Stylist Tabitha Simmons by Jason Bell for Vogue UK
How much is enough?
As someone with limited means, I ask myself this question a lot. I fully believe that there is nothing wrong with finding pleasure in material objects. Spending isn't inherently bad, it's just tricky.
Minimalism is often seen as being less mired in consumerism, but if you've ever looked at the price tag on a piece of Céline, you'll know that's a myth. It's weird that someone can own 15 pairs of Chanel trousers and still call themselves a minimalist, don't you think? There's quality and quantity, but style doesn't belong squarely in the domain of one or the other.
At 21, I feel as though I should be experimenting with clothes, but my dwindling bank account can't justify a lot of frivolous spending. This post is therefore based on a minimalism of necessity—not just aesthetics. And anyhow, there is no right or wrong time to experiment.
If you feel lost in the Money-Fashion Black Hole of Depression, this one's for you. Here are 5 tips for feeling like you already have enough.
1. Reduce consumption of fashion magazines & blogs
Last month, I purged my bookshelf of a shit-ton of old U.S. Vogues AND IT FELT AWESOME. But before it felt awesome...it felt awful. I wanted to clip my favourite articles, but this meant that I also had to flip through page after page of lithe, poreless creatures wearing clothes that could finance my move out of the suburbs. My self-esteem jumped off a cliff. And yet, this horrible process also taught me that I can and should be selective about the fashion mags and blogs that I let into my "sacred space" (i.e. Google Reader). It's also a great way to nurture your personal style, since it forces you to figure out what really inspires you, and let go of the rest.
2. Embrace Uniforms
Here's the thing about wearing the same outfit all the time: You will think that everyone notices the fact that you only wear black v-neck sweaters, when in truth, no one will. Coming up with new outfits can be a real hoot, but most days, it isn't practical. Some people decide to go on a 6-item clothing diet, but don't think your uniform has to be limiting. Identify some unifying principles that might make getting dressed less hectic: your favourite colour or colour combination (say, navy and mustard yellow), silhouette (long tops over long skirts), or signature item (a cognac leather belt). Then go ahead and wear the hell out of those v-neck sweaters.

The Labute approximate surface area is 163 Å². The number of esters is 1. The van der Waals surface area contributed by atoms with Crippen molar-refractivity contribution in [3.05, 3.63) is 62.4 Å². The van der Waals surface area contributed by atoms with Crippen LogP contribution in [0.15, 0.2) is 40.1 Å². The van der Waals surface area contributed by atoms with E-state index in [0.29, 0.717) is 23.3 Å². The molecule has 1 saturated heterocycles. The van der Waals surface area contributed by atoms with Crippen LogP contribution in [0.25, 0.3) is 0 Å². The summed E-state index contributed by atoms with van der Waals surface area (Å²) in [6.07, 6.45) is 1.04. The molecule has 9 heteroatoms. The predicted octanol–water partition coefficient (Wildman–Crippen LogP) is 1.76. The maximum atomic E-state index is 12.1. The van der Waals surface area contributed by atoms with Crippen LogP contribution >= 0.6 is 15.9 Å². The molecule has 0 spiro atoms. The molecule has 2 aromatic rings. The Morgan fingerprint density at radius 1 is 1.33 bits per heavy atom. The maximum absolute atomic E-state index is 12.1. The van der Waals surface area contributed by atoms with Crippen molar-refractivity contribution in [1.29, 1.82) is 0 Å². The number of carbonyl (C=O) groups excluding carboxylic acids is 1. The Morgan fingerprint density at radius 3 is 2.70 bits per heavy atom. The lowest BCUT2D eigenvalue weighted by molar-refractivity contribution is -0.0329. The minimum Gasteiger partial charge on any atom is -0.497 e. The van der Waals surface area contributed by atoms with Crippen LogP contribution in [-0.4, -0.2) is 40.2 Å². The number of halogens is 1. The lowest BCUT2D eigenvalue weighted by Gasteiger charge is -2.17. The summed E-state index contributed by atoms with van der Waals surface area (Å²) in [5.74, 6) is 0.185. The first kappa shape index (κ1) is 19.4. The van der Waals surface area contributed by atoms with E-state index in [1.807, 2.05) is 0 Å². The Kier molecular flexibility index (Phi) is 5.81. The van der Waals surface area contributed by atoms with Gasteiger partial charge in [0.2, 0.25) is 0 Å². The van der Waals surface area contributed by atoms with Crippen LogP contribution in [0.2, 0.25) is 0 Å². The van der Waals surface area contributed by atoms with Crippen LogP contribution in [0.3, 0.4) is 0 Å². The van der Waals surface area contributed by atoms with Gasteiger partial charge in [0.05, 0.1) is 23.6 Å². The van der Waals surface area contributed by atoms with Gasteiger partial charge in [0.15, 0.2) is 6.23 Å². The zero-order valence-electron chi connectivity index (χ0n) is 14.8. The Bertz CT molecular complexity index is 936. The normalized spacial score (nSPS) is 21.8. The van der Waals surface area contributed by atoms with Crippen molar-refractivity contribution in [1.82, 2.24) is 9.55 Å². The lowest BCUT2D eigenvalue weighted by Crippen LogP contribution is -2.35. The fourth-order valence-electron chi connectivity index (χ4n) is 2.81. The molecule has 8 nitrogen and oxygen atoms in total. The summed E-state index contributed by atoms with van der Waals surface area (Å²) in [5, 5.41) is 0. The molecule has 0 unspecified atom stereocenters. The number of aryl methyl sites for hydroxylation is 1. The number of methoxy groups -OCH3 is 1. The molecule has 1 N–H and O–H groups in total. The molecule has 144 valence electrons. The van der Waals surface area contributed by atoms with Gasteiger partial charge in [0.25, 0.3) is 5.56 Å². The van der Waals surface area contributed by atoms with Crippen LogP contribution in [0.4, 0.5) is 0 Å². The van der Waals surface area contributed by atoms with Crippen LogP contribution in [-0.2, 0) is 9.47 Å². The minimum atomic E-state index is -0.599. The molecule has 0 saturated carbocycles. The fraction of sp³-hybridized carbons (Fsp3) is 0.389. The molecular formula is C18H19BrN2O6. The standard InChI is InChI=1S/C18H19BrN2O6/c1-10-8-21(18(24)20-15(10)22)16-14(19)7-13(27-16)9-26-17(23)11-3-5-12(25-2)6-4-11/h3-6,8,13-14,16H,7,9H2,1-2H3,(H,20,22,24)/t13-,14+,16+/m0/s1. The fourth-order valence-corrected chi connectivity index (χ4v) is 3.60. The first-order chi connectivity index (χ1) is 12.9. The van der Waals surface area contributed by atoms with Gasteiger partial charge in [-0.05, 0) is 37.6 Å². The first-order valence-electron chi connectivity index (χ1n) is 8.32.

3. The Master List
My tragic flaw as a shopper is that I actually have really bad instincts. Like, tweed J.Crew blazer with shoulder-pads bad. But I think I'm getting better, mostly because I keep a master list comprised of basics and/or items that I've mentally been saving space for in my wardrobe. I think it helps channel the desire to shop and accumulate into something more concrete. Making a list is all about considering whether an item is truly worth adding to your wardrobe. I'd recommend mood-boarding your little heart out with this one. I sometimes reach a kind of collage nirvana, wherein just looking at the pictures is satisfying enough. Whoa. Consider list-making as an exercise in subtraction rather than addition. Focus on paring it down to the essentials.
One caveat: it is possible to stick too closely to your list. I think one should always be open to moments of fashion fortuity. If I'd always sworn by my list, I wouldn't have made my best-ever impulse purchase: a gorgeous bias-cut dress that I will either be married or (more likely) buried in. The heart wants what the heart wants.
4. Walk Away and Wait
Speaking of impulse buys, consider this: If you're not 100% sold on an item, why would you ever walk up to the counter and hand over your hard-earned money? I almost failed high school math, but even I know that makes zero sense. If thinking about buying something is making you anxious/causing you to sweat/otherwise embarrass yourself, just...walk away. It will make you feel instantly better. If you find yourself thinking about the one that got away over the coming days and weeks, you can always go back.
5. The Shopping Ban
This seems like the most hardcore, impossible tip on this list, but in my experience it's actually the easiest. In fact, it's probably more accurate to call it a vacation from shopping. A shopping ban is basically a more fully-realized version of "walking away and waiting" in that you wait so long, you actually forget why you ever needed to shop in the first place. It's as simple as avoiding malls and stores (trickier if you work in one, I know), and not checking your usual e-commerce sites. Brainstorm a few other things you can do with all the time you'd normally spend awkwardly maneuvering in change rooms. Go for a walk, read a book, or even learn how to make your own clothes—I know, it's blowing your mind, right?!
Above all, remember that those of us who write, read, and think about fashion are already pretty lucky. Remember too that the head on your shoulders is vastly more important than the clothes on your back.
- Kat from nogoodforme.com wrote a super-helpful article on reselling clothes at secondhand shops.
- Dead Fleurette has plenty of articles on the subject; I think the best place to start is with "The Long Way to the Perfect Wardrobe" Part 1 and 2.
- Gala Darling (whose aesthetic and attitudes differ from my own) has written a series on spending, appropriately titled "Mo' Money, Mo' Problems": Part 1, 2 and 3 that is worth a read.